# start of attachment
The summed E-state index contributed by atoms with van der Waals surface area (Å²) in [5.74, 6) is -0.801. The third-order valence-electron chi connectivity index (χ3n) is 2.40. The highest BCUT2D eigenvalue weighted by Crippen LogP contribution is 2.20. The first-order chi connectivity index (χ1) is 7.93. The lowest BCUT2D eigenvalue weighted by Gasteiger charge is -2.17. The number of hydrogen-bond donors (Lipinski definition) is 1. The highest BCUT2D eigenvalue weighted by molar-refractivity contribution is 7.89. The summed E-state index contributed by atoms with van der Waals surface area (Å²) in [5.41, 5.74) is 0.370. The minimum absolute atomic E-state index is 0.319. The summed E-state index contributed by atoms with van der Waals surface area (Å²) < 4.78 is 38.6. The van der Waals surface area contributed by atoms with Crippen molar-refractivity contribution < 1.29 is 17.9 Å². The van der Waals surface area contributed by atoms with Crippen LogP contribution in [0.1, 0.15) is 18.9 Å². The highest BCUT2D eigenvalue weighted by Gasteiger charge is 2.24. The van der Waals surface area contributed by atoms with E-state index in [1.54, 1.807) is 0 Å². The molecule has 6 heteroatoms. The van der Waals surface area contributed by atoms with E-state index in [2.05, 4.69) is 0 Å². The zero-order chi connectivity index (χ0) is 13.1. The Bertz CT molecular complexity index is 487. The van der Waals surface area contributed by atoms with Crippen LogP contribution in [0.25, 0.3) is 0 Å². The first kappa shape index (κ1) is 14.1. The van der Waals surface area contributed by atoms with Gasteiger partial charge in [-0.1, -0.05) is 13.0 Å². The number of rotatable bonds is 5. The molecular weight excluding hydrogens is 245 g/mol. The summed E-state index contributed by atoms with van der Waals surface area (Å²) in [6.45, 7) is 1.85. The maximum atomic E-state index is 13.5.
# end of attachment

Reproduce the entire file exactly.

The summed E-state index contributed by atoms with van der Waals surface area (Å²) in [5.74, 6) is -0.801. The third-order valence-electron chi connectivity index (χ3n) is 2.40. The highest BCUT2D eigenvalue weighted by Crippen LogP contribution is 2.20. The first-order chi connectivity index (χ1) is 7.93. The lowest BCUT2D eigenvalue weighted by Gasteiger charge is -2.17. The number of hydrogen-bond donors (Lipinski definition) is 1. The highest BCUT2D eigenvalue weighted by molar-refractivity contribution is 7.89. The summed E-state index contributed by atoms with van der Waals surface area (Å²) in [5.41, 5.74) is 0.370. The minimum absolute atomic E-state index is 0.319. The summed E-state index contributed by atoms with van der Waals surface area (Å²) < 4.78 is 38.6. The van der Waals surface area contributed by atoms with Crippen molar-refractivity contribution < 1.29 is 17.9 Å². The van der Waals surface area contributed by atoms with Crippen LogP contribution in [0.1, 0.15) is 18.9 Å². The highest BCUT2D eigenvalue weighted by Gasteiger charge is 2.24. The van der Waals surface area contributed by atoms with E-state index in [1.54, 1.807) is 0 Å². The molecule has 6 heteroatoms. The van der Waals surface area contributed by atoms with E-state index in [2.05, 4.69) is 0 Å². The zero-order chi connectivity index (χ0) is 13.1. The Bertz CT molecular complexity index is 487. The van der Waals surface area contributed by atoms with Crippen LogP contribution in [0.25, 0.3) is 0 Å². The first kappa shape index (κ1) is 14.1. The van der Waals surface area contributed by atoms with Gasteiger partial charge in [-0.1, -0.05) is 13.0 Å². The number of rotatable bonds is 5. The molecular weight excluding hydrogens is 245 g/mol. The summed E-state index contributed by atoms with van der Waals surface area (Å²) in [6.45, 7) is 1.85. The maximum atomic E-state index is 13.5.